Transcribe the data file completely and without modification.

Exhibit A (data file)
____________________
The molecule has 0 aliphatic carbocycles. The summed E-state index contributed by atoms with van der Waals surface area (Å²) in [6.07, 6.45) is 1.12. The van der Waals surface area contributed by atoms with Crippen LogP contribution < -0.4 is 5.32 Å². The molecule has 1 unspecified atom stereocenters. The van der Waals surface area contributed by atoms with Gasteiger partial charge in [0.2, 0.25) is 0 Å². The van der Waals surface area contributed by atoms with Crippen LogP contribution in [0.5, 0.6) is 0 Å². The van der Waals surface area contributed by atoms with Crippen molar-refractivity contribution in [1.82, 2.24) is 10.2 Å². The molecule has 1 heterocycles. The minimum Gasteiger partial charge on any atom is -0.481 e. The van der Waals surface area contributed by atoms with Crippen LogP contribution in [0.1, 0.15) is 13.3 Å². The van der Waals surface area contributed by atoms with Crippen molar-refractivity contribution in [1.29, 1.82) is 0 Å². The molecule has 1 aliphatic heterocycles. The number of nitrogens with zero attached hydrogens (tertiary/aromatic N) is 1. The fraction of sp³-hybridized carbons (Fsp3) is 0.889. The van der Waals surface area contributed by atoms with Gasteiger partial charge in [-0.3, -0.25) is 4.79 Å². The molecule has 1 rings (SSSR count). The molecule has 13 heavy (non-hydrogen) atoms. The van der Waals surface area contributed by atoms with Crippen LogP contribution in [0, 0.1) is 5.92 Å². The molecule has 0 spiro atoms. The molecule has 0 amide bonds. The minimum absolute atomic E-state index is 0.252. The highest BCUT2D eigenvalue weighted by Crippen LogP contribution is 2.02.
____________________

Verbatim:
The molecule has 0 aliphatic carbocycles. The summed E-state index contributed by atoms with van der Waals surface area (Å²) in [6.07, 6.45) is 1.12. The van der Waals surface area contributed by atoms with Crippen LogP contribution < -0.4 is 5.32 Å². The molecule has 1 unspecified atom stereocenters. The van der Waals surface area contributed by atoms with Gasteiger partial charge in [0.2, 0.25) is 0 Å². The van der Waals surface area contributed by atoms with Crippen LogP contribution in [0.5, 0.6) is 0 Å². The van der Waals surface area contributed by atoms with Crippen molar-refractivity contribution in [1.82, 2.24) is 10.2 Å². The molecule has 1 heterocycles. The minimum Gasteiger partial charge on any atom is -0.481 e. The van der Waals surface area contributed by atoms with Crippen LogP contribution in [0.1, 0.15) is 13.3 Å². The van der Waals surface area contributed by atoms with Crippen molar-refractivity contribution in [1.29, 1.82) is 0 Å². The molecule has 1 aliphatic heterocycles. The number of nitrogens with zero attached hydrogens (tertiary/aromatic N) is 1. The fraction of sp³-hybridized carbons (Fsp3) is 0.889. The van der Waals surface area contributed by atoms with Gasteiger partial charge in [-0.3, -0.25) is 4.79 Å². The molecule has 1 rings (SSSR count). The molecule has 13 heavy (non-hydrogen) atoms. The van der Waals surface area contributed by atoms with Crippen LogP contribution in [0, 0.1) is 5.92 Å². The molecule has 0 spiro atoms. The molecule has 0 amide bonds. The minimum absolute atomic E-state index is 0.252. The highest BCUT2D eigenvalue weighted by Crippen LogP contribution is 2.02.